In Journey through Genius, William Dunham introduced some of the most influential mathematicians in history alongside explanations for one or two of their most profound discoveries in math. Journey through Genius gives a historical context for the mathematicians and their discoveries, and tries to convince the reader of the greatness of the discovery—the worthiness, as it may be, for why that piece of mathematical history has made it into this book. While the content provided in Journey through Genius is accessible to those with only a high-school level mathematics education, the means to coming to the results (via the proofs included in the book) are still so genius that one with a more in-depth understanding can appreciate the proofs given. If the purpose of the book was to inform the reader of some of the great mathematical theorems and those who discovered them, then this book mostly achieved its goal—its main fault is the short-sighted nature of its scope.
There are twelve chapters in Journey through Genius, each one (more or less) dedicated to a main theorem and to the life of the man who discovered it. Each chapter introduced context of that area of math at the time of the discovery, gave a proof outlining the main theorem, and concluded with an explanation of how the theorem influenced math and sometimes summarized the rest of the discoverer’s life. Not only was each of the twelve chapters focused on someone (or, in Chapter 11’s case, some people) from the Western world, but even introductions and conclusion rarely mention anyone outside of the Western culture. Dunham tries to explain this obvious exclusion in one of his chapters, stating, amongst other things, that “Because the Islamic mathematicians put less emphasis on proving their results in complete generality, no great theorem appears here” (131). This weak excuse for omitting some of the great thinkers of the Islamic world is more consolation than the void of an excuse for why discoveries from China, India, and other realms of the world aren’t explored.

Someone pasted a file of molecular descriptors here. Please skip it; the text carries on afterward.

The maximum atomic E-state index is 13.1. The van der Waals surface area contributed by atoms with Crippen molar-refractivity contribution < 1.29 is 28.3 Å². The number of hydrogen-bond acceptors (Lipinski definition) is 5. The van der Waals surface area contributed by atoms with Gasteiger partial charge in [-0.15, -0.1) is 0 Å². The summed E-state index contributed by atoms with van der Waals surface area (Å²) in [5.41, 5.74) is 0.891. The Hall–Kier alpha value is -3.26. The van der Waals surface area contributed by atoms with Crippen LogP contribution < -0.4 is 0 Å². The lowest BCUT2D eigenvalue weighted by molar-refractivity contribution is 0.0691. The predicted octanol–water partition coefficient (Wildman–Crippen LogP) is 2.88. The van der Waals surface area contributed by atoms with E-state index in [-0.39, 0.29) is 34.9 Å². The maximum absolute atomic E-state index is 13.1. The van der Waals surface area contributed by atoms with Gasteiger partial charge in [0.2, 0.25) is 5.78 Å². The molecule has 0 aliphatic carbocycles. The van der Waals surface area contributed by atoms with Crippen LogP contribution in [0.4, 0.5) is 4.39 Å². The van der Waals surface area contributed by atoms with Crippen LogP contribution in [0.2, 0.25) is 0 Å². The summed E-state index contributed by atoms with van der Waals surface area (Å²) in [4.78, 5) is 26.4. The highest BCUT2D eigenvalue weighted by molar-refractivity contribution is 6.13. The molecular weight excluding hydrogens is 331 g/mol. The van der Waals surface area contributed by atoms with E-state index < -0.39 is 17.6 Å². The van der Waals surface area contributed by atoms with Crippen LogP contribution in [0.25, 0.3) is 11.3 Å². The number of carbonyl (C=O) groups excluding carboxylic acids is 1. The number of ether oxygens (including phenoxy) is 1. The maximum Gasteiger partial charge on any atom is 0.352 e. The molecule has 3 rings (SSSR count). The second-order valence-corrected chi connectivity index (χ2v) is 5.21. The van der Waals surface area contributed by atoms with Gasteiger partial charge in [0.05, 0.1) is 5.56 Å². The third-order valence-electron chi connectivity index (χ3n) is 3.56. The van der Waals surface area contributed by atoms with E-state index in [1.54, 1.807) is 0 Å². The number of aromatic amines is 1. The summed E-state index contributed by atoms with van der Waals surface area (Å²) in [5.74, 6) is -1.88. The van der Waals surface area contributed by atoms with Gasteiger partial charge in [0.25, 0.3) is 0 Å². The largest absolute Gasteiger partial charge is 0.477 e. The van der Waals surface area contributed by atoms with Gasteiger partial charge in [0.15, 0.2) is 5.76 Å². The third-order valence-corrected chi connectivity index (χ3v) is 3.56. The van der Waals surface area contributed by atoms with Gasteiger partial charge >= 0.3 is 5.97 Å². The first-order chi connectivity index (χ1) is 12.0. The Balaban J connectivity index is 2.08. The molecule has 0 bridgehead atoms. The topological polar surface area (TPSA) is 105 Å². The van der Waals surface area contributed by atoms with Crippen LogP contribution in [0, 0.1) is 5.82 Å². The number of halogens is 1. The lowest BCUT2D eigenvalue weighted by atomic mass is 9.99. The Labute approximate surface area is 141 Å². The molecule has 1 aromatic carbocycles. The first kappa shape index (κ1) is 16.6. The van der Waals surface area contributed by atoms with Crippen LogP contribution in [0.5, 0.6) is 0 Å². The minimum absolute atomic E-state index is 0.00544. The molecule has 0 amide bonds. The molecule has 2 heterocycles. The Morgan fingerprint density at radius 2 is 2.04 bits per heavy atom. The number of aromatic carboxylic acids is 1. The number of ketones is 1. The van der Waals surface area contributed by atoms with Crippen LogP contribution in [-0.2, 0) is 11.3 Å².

Even if the excuse Dunham supplies is true, it doesn’t explain why more of the Islamic mathematicians’ work isn’t explored in the introduction or conclusion of the chapters. Throughout the introductions and conclusions of the chapters, Dunham does thorough exploration of other theorems that aren’t the chapter’s central topic. He does this time and time again, and in a few of the chapters he goes so far as to mention that there was some progress made in the area by non-Western mathematicians, yet no short proof was supplied, no exploration of any non-Western “discovered” mathematics was ever explained by Dunham. In total, there are less than five pages dedicated to non-Western mathematical discoveries (out of 283), which, in my opinion, is Journey through Genius’s greatest downfall.
The information that Dunham did include about the mathematicians and the discoveries that he did highlight were both intellectually and emotionally satisfying. I appreciated learning how each great mathematician’s discovery was proven and about the background for each great mathematician; hearing how each embodied genius, handled his achievements, and went about his life. The background given for each mathematician increased the impact felt when being led through how each mathematician proved his theorem, giving the already extraordinary proofs another layer of meaning and understanding. I learned much about the state of mathematics from Journey through Genius —from the discipline’s history, to the construction of proofs of some truly great results, to the realities of the Western-centric mindset of some of the mathematical community that still pervade today.